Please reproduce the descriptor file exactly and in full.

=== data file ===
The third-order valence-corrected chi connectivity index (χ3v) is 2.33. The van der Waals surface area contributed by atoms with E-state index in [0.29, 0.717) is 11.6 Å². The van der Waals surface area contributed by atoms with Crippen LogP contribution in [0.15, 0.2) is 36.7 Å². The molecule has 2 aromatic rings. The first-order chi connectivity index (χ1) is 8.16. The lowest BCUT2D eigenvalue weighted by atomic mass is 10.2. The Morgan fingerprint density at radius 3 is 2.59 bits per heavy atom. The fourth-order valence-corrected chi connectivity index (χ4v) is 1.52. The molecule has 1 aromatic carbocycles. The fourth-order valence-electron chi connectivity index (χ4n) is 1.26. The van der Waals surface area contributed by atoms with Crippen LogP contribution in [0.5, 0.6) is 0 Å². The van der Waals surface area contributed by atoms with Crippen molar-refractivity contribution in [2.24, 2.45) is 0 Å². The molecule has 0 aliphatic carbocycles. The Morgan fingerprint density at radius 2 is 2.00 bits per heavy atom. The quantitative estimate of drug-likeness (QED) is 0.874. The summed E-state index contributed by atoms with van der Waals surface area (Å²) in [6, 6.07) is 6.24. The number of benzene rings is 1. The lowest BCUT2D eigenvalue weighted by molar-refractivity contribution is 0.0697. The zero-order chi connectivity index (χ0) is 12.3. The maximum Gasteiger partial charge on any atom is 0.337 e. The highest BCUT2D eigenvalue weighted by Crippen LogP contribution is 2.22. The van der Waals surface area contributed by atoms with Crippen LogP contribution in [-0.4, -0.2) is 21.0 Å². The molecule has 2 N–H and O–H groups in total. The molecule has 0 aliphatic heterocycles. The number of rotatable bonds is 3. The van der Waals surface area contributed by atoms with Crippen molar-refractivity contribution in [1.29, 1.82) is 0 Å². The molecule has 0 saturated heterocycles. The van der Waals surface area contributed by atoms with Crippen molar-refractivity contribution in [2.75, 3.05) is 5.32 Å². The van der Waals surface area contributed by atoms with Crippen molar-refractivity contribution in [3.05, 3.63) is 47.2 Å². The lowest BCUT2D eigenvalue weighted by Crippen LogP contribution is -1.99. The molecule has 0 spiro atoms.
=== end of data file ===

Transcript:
The third-order valence-corrected chi connectivity index (χ3v) is 2.33. The van der Waals surface area contributed by atoms with E-state index in [0.29, 0.717) is 11.6 Å². The van der Waals surface area contributed by atoms with Crippen LogP contribution in [0.15, 0.2) is 36.7 Å². The molecule has 2 aromatic rings. The first-order chi connectivity index (χ1) is 8.16. The lowest BCUT2D eigenvalue weighted by atomic mass is 10.2. The Morgan fingerprint density at radius 3 is 2.59 bits per heavy atom. The fourth-order valence-corrected chi connectivity index (χ4v) is 1.52. The molecule has 1 aromatic carbocycles. The fourth-order valence-electron chi connectivity index (χ4n) is 1.26. The van der Waals surface area contributed by atoms with Crippen LogP contribution in [0.5, 0.6) is 0 Å². The van der Waals surface area contributed by atoms with Crippen molar-refractivity contribution in [2.24, 2.45) is 0 Å². The molecule has 0 aliphatic carbocycles. The Morgan fingerprint density at radius 2 is 2.00 bits per heavy atom. The quantitative estimate of drug-likeness (QED) is 0.874. The summed E-state index contributed by atoms with van der Waals surface area (Å²) in [6, 6.07) is 6.24. The number of benzene rings is 1. The lowest BCUT2D eigenvalue weighted by molar-refractivity contribution is 0.0697. The zero-order chi connectivity index (χ0) is 12.3. The maximum Gasteiger partial charge on any atom is 0.337 e. The highest BCUT2D eigenvalue weighted by Crippen LogP contribution is 2.22. The van der Waals surface area contributed by atoms with Crippen LogP contribution in [-0.4, -0.2) is 21.0 Å². The molecule has 2 N–H and O–H groups in total. The molecule has 0 aliphatic heterocycles. The number of rotatable bonds is 3. The van der Waals surface area contributed by atoms with Crippen molar-refractivity contribution in [1.29, 1.82) is 0 Å². The molecule has 0 saturated heterocycles. The van der Waals surface area contributed by atoms with Crippen molar-refractivity contribution in [2.75, 3.05) is 5.32 Å². The van der Waals surface area contributed by atoms with Crippen molar-refractivity contribution in [3.05, 3.63) is 47.2 Å². The lowest BCUT2D eigenvalue weighted by Crippen LogP contribution is -1.99. The molecule has 0 spiro atoms.